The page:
Oil and gas lobby sues EPA over biofuel mandate
Nearly two weeks after the Environmental Protection Agency rejected waivers for state governors seeking relief from the agency’s biofuel-blending mandates, the oil and gas industry’s main lobbying group has sued the agency over its “unworkable” and “overzealous” biodiesel mandate.
“EPA’s overzealous 2013 biodiesel mandate is unworkable, could raise the costs of making diesel fuel, and should be reduced,” Bob Greco, downstream director at the American Petroleum Institute, told reporters.
The American Petroleum Institute filed the lawsuit against the EPA with the U.S. Court of Appeals for D.C. late on Monday over the agency’s decision to mandate that 1.28 billion gallons of biodiesel be used in 2013 — a 28 percent increase from last year’s requirement.
“In its final rule, EPA admitted the costs of increasing the biodiesel volume requirement for 2013 outweighed the benefits by as much as $425 million,” Greco said.
Greco stressed that the group’s members supported renewable fuels, but he said that the EPA’s Renewable Fuel Standard should be repealed because it’s unworkable, despite repeated efforts to improve the program.
“The program has many flaws,” Greco said. “For example, EPA has required refiners to purchase credits for failing to blend cellulosic ethanol in motor fuel, even though no one makes and sells that special variety of ethanol.”
The industry is also close to hitting what is called the “blend wall” as soon as next year, meaning that the amount of ethanol the mandate requires to be blended in fuels will exceed the ability vehicles to safely use those blends.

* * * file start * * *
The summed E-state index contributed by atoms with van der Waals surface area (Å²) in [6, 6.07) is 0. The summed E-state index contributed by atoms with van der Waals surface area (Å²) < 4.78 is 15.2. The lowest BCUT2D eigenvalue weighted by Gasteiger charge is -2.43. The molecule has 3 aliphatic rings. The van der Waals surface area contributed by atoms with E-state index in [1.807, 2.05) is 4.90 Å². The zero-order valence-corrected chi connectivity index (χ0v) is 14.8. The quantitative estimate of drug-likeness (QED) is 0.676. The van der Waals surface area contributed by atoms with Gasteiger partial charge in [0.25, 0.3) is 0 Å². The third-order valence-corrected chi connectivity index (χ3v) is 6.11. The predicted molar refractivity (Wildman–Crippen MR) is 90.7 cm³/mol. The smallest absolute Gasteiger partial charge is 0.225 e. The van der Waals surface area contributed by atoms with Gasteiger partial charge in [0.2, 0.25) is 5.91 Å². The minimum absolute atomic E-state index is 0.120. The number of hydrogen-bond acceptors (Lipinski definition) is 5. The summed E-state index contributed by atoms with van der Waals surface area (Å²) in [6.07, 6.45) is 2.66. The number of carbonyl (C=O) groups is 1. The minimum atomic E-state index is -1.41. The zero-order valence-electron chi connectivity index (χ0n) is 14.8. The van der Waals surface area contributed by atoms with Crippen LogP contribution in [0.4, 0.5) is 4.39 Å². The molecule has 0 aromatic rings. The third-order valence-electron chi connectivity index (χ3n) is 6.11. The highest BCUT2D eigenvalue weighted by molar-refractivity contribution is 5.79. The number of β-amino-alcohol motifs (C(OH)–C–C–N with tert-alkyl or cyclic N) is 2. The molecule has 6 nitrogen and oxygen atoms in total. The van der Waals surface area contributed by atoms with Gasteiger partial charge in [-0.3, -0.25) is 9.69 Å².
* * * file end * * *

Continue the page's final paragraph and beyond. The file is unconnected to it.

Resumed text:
The group also expressed concerns over fraudulent biofuel credits plaguing the trading system of which the federal government has identified 140 million believed to be generated by three biodiesel companies.
However, the EPA ordered refiners who bought the fraudulent credits to pay fines and purchase new, legitimate credits.
“The fraudulent RIN problem is having — and will continue to have — significant impacts on the biodiesel marketplace that make it more difficult for companies to comply with EPA’s mandate,” Greco said.
The API lawsuit marks the latest effort to curb what critics believe to be onerous biofuel mandates.
Nearly two weeks ago, the EPA rejected requests from the governors of seven states to waive the renewable fuel mandate, arguing that no evidence of severe “economic harm” was found and no waiver could be granted.
In an August letter to the EPA, Arkansas Democrat Gov. Mike Beebe said that ethanol production was taking a “terrible toll” on animal agriculture in Arkansas and would force consumers to pay more for food.
“The Obama EPA shows little concern for the hardships being faced by American consumers, and the denial of the governors’ request signals four more years of regulatory burdens, bureaucratic indifference, and politicized rule-making from this administration,” said Thomas Pyle, president of the American Energy Alliance. “As long as government mandates trump the free market, Americans will continue to suffer.”
In September, House Republicans railed against the EPA for the agency’s approval of the sale of gasoline containing 15 volume percent ethanol and mandating that consumers to buy at least four gallons of gas when purchasing from stations with hoses containing 10 percent and 15 percent ethanol-blended fuel.
“The EPA has no business telling Americans how much fuel they must purchase,” the letter from Republican Reps. Jim Sensenbrenner of Wisconsin and Chip Cravaack of Minnesota.
“The other critical reality is that the RFS program was enacted at a time when our nation’s energy landscape was far different,” Greco said. “With the current boom in domestic oil and natural gas development, we are steadily reducing our foreign energy dependence, well beyond what the RFS program has achieved.”
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